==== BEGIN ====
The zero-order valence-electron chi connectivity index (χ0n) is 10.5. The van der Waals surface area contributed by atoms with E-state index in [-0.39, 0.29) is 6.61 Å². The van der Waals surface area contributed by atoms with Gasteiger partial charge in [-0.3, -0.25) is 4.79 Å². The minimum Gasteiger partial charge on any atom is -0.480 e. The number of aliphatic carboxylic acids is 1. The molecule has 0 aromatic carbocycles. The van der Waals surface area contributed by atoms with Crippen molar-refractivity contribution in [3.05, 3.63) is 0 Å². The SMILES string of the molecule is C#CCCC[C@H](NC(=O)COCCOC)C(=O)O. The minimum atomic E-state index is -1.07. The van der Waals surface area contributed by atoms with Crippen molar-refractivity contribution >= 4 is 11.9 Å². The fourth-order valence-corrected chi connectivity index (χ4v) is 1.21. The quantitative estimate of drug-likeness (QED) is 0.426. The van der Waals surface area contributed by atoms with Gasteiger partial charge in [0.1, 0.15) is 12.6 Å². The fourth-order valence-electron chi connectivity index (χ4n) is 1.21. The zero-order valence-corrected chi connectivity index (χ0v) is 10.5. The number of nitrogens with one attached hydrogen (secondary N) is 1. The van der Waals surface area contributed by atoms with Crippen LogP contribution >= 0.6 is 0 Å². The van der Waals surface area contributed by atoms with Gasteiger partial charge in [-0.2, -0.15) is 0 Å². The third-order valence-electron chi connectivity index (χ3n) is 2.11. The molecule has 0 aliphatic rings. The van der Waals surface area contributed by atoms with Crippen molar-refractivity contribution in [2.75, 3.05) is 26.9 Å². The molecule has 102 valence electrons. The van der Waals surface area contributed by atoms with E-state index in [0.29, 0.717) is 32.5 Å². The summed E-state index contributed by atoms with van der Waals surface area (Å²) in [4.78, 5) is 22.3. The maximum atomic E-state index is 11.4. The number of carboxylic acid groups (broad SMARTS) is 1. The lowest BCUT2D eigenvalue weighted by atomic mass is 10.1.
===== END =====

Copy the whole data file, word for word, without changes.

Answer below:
The zero-order valence-electron chi connectivity index (χ0n) is 10.5. The van der Waals surface area contributed by atoms with E-state index in [-0.39, 0.29) is 6.61 Å². The van der Waals surface area contributed by atoms with Gasteiger partial charge in [-0.3, -0.25) is 4.79 Å². The minimum Gasteiger partial charge on any atom is -0.480 e. The number of aliphatic carboxylic acids is 1. The molecule has 0 aromatic carbocycles. The van der Waals surface area contributed by atoms with Crippen molar-refractivity contribution in [3.05, 3.63) is 0 Å². The SMILES string of the molecule is C#CCCC[C@H](NC(=O)COCCOC)C(=O)O. The minimum atomic E-state index is -1.07. The van der Waals surface area contributed by atoms with Crippen molar-refractivity contribution >= 4 is 11.9 Å². The fourth-order valence-corrected chi connectivity index (χ4v) is 1.21. The quantitative estimate of drug-likeness (QED) is 0.426. The van der Waals surface area contributed by atoms with Gasteiger partial charge in [0.1, 0.15) is 12.6 Å². The fourth-order valence-electron chi connectivity index (χ4n) is 1.21. The zero-order valence-corrected chi connectivity index (χ0v) is 10.5. The number of nitrogens with one attached hydrogen (secondary N) is 1. The van der Waals surface area contributed by atoms with Crippen LogP contribution >= 0.6 is 0 Å². The van der Waals surface area contributed by atoms with Gasteiger partial charge in [-0.2, -0.15) is 0 Å². The third-order valence-electron chi connectivity index (χ3n) is 2.11. The molecule has 0 aliphatic rings. The van der Waals surface area contributed by atoms with Crippen molar-refractivity contribution in [2.75, 3.05) is 26.9 Å². The molecule has 102 valence electrons. The van der Waals surface area contributed by atoms with E-state index in [0.29, 0.717) is 32.5 Å². The summed E-state index contributed by atoms with van der Waals surface area (Å²) in [4.78, 5) is 22.3. The maximum atomic E-state index is 11.4. The number of carboxylic acid groups (broad SMARTS) is 1. The lowest BCUT2D eigenvalue weighted by atomic mass is 10.1.